covered with cracks, running every which way and showing plainly that he had been
mended in many places.
The Clown put his hands in his pockets, and after puffing out his cheeks and
nodding his head at them saucily, he said:
''My lady fair,
Why do you stare
At poor old Mr. Joker?
You're quite as stiff
And prim as if
You'd eaten up a poker!''
''Be quiet, sir!'' said the Princess. ''Can't you see these are strangers, and
should be treated with respect?''
''Well, that's respect, I expect,'' declared the Clown, and immediately stood
upon his head.
''Don't mind Mr. Joker,'' said the Princess to Dorothy. ''He is considerably
cracked in his head, and that makes him foolish.''
''Oh, I don't mind him a bit,'' said Dorothy. ''But you are so beautiful,'' she
continued, ''that I am sure I could love you dearly. Won't you let me carry you
back to Kansas, and stand you on Aunt Em's mantel? I could carry you in my basket.''
''That would make me very unhappy,'' answered the china Princess. ''You see,
here in our country we live contentedly, and can talk and move around as we please.
But whenever any of us are taken away our joints at once stiffen, and we can only
stand straight and look pretty. Of course that is all that is expected of us when
we are on mantels and cabinets and drawing - room tables, but our lives are much
pleasanter here in our own country.''
''I would not make you unhappy for all the world!'' exclaimed Dorothy. ''So I'll
just say Good-bye.''
''Good-bye,'' replied the Princess.
They walked carefully through the china country. The little animals and all the
people scampered out of their way, fearing the strangers would break them, and after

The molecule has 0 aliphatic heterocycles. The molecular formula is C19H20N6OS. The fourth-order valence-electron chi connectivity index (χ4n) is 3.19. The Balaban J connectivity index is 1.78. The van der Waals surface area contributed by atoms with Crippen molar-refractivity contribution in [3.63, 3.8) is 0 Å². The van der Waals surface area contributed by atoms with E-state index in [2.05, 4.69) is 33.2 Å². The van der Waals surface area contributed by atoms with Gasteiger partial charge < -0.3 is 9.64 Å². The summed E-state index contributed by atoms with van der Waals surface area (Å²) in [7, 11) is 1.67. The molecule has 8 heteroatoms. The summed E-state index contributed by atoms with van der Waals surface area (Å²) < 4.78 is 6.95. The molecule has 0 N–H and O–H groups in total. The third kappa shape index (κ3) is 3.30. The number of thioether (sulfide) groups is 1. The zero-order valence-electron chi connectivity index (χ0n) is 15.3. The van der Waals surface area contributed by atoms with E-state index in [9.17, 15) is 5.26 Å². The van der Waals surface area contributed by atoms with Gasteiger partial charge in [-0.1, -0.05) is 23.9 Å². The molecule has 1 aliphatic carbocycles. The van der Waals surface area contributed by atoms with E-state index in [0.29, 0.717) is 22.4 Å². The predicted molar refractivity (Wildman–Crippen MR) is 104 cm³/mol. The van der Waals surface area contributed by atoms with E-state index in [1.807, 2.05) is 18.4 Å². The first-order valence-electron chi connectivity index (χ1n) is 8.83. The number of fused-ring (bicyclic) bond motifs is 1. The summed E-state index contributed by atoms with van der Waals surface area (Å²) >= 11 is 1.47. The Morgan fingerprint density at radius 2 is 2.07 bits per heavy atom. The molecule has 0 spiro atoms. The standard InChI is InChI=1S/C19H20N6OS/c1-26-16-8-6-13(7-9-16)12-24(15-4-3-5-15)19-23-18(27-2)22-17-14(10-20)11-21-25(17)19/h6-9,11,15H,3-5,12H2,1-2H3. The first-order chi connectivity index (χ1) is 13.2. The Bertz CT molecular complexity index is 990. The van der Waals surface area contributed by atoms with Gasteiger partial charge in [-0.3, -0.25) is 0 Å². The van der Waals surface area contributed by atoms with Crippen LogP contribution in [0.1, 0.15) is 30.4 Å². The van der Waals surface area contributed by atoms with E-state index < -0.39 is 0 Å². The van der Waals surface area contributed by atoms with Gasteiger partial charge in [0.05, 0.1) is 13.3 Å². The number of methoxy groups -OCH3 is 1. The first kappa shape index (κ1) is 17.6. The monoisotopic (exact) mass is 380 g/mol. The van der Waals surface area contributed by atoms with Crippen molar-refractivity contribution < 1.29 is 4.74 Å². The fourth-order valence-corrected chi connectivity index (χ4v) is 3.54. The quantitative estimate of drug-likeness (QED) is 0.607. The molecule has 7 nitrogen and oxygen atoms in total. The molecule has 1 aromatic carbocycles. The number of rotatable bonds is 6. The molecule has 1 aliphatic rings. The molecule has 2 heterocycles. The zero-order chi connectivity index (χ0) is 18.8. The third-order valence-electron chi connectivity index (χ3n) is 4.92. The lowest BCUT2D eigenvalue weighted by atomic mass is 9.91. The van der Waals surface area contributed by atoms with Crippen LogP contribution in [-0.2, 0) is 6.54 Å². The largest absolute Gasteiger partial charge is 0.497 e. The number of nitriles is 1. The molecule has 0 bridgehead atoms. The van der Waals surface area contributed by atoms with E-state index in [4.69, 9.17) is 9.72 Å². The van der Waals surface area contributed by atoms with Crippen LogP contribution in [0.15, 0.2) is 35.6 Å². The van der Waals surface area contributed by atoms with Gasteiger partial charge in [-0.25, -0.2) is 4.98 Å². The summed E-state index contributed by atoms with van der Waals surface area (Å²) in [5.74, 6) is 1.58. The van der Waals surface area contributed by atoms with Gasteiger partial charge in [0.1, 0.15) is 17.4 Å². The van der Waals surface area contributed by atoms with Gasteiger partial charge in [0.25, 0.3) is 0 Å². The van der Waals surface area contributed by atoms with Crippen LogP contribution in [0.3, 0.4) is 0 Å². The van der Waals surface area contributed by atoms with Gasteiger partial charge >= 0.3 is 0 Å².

an hour or so the travelers reached the other side of the country and came to another
It was not so high as the first, however, and by standing upon the Lion's back
they all managed to scramble to the top. Then the Lion gathered his legs under him
and jumped on the wall; but just as he jumped, he upset a china church with his
tail and smashed it all to pieces.
''That was too bad,'' said Dorothy, ''but really I think we were lucky in not
doing these little people more harm than breaking a cow's leg and a church. They
are all so brittle!''
''They are, indeed,'' said the Scarecrow, ''and I am thankful I am made of straw
and cannot be easily damaged. There are worse things in the world than being a Scarecrow.''
21. The Lion Becomes the King of Beasts
After climbing down from the china wall the travelers found themselves in a disagreeable
country, full of bogs and marshes and covered with tall, rank grass. It was difficult
to walk without falling into muddy holes, for the grass was so thick that it hid
them from sight. However, by carefully picking their way, they got safely along
until they reached solid ground. But here the country seemed wilder than ever, and